int maxAllowed = DataStore.getMaxCachedArticles();
    
    if (cached.length &lt;= maxAllowed) {
        return;
    }
    
    Article[] newList = new Article[maxAllowed];
    
    for (int i = 0; i < maxAllowed; i++) {
        newList[i] = cached[i];
    }
    
    DataStore.setCachedArticles(newList);

}

And now, I think we’re in good shape. If I forgot some detail, I’m sure you will let me know. Smile | :)

Encoding HTTP Request Data

On the subject of forgetting details, back when I added the HTTP handling code, the routine that took care of creating the HTTP request data looked like this:

public static String createRequestString(final String[] keys, final String[] values) {
        
    StringBuffer requestContents = new StringBuffer(&quot;&quot;);
    if (keys != null) {               
          for (int i = 0; i < keys.length; i++) {
             requestContents.append(keys[i] + "=" +  values[i] + &quot;&amp;&quot;);
          }
    }
    // Terminate the request with a valid sequence.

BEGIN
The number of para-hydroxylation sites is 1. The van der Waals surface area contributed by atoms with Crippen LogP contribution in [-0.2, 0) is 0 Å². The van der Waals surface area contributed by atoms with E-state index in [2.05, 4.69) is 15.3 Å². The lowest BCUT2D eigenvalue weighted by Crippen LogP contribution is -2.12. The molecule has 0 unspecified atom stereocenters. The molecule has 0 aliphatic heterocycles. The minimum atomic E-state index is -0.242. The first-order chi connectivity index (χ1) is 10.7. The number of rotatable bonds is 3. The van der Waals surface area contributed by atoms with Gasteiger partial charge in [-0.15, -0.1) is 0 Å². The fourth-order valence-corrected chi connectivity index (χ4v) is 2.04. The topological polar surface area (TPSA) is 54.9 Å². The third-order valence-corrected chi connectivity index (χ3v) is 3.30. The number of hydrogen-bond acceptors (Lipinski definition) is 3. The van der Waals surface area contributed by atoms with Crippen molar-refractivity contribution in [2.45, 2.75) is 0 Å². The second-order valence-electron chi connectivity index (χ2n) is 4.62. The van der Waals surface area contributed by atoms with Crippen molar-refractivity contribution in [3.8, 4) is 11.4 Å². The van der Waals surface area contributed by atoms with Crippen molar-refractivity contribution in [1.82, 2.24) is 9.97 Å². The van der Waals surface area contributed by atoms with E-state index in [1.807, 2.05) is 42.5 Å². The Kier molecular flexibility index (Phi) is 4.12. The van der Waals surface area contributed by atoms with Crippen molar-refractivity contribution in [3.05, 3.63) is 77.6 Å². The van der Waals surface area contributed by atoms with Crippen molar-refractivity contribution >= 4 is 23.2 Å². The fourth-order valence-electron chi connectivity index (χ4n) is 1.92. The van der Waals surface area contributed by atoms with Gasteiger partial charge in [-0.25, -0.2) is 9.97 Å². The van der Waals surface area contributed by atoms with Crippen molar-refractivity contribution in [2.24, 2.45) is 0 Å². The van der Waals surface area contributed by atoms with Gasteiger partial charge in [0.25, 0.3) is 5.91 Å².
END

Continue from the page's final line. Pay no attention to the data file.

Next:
requestContents.append("0=0\r\n";);    
       
    return requestContents.toString();
}

Everything seems fine with this code until you start wondering what would happen if any actual values (any of the values[i]) in the request data contained reserved characters like ";", "/", "?", ":", "=", or "&". And, it can become as serious as it became for me last week when a production application started “randomly” failing because of this encoding issue.

What we need here is to make sure that our request data is correctly encoded so our server-side application can make sense of the request.

Working to fix my last week’s emergency, I stumbled upon net.rim.blackberry.api.browser.URLEncodedPostData. URLEncodedPostData is precisely a class that encodes form data using URL-encoding. Let’s use it to take care of our encoding issues: